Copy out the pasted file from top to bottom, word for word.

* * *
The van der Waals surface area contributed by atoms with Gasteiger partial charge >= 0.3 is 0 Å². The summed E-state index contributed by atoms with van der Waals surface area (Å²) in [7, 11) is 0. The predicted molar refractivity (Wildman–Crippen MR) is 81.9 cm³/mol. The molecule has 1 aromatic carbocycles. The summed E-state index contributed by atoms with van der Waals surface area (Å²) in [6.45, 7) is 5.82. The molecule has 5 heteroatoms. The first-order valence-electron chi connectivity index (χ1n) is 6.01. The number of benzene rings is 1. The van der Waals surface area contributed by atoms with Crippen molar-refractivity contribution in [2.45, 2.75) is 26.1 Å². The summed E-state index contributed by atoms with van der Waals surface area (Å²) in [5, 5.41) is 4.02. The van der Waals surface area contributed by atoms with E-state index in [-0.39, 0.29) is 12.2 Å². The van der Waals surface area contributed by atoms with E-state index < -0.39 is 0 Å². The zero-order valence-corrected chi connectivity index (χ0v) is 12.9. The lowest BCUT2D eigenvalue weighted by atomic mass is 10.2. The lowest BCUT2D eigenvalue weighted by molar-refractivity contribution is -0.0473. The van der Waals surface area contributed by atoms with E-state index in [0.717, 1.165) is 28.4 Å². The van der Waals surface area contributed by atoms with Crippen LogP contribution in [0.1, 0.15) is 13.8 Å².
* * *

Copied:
The van der Waals surface area contributed by atoms with Gasteiger partial charge >= 0.3 is 0 Å². The summed E-state index contributed by atoms with van der Waals surface area (Å²) in [7, 11) is 0. The predicted molar refractivity (Wildman–Crippen MR) is 81.9 cm³/mol. The molecule has 1 aromatic carbocycles. The summed E-state index contributed by atoms with van der Waals surface area (Å²) in [6.45, 7) is 5.82. The molecule has 5 heteroatoms. The first-order valence-electron chi connectivity index (χ1n) is 6.01. The number of benzene rings is 1. The van der Waals surface area contributed by atoms with Crippen molar-refractivity contribution in [2.45, 2.75) is 26.1 Å². The summed E-state index contributed by atoms with van der Waals surface area (Å²) in [5, 5.41) is 4.02. The van der Waals surface area contributed by atoms with E-state index in [-0.39, 0.29) is 12.2 Å². The van der Waals surface area contributed by atoms with E-state index < -0.39 is 0 Å². The zero-order valence-corrected chi connectivity index (χ0v) is 12.9. The lowest BCUT2D eigenvalue weighted by atomic mass is 10.2. The lowest BCUT2D eigenvalue weighted by molar-refractivity contribution is -0.0473. The van der Waals surface area contributed by atoms with E-state index in [0.717, 1.165) is 28.4 Å². The van der Waals surface area contributed by atoms with Crippen LogP contribution in [0.1, 0.15) is 13.8 Å².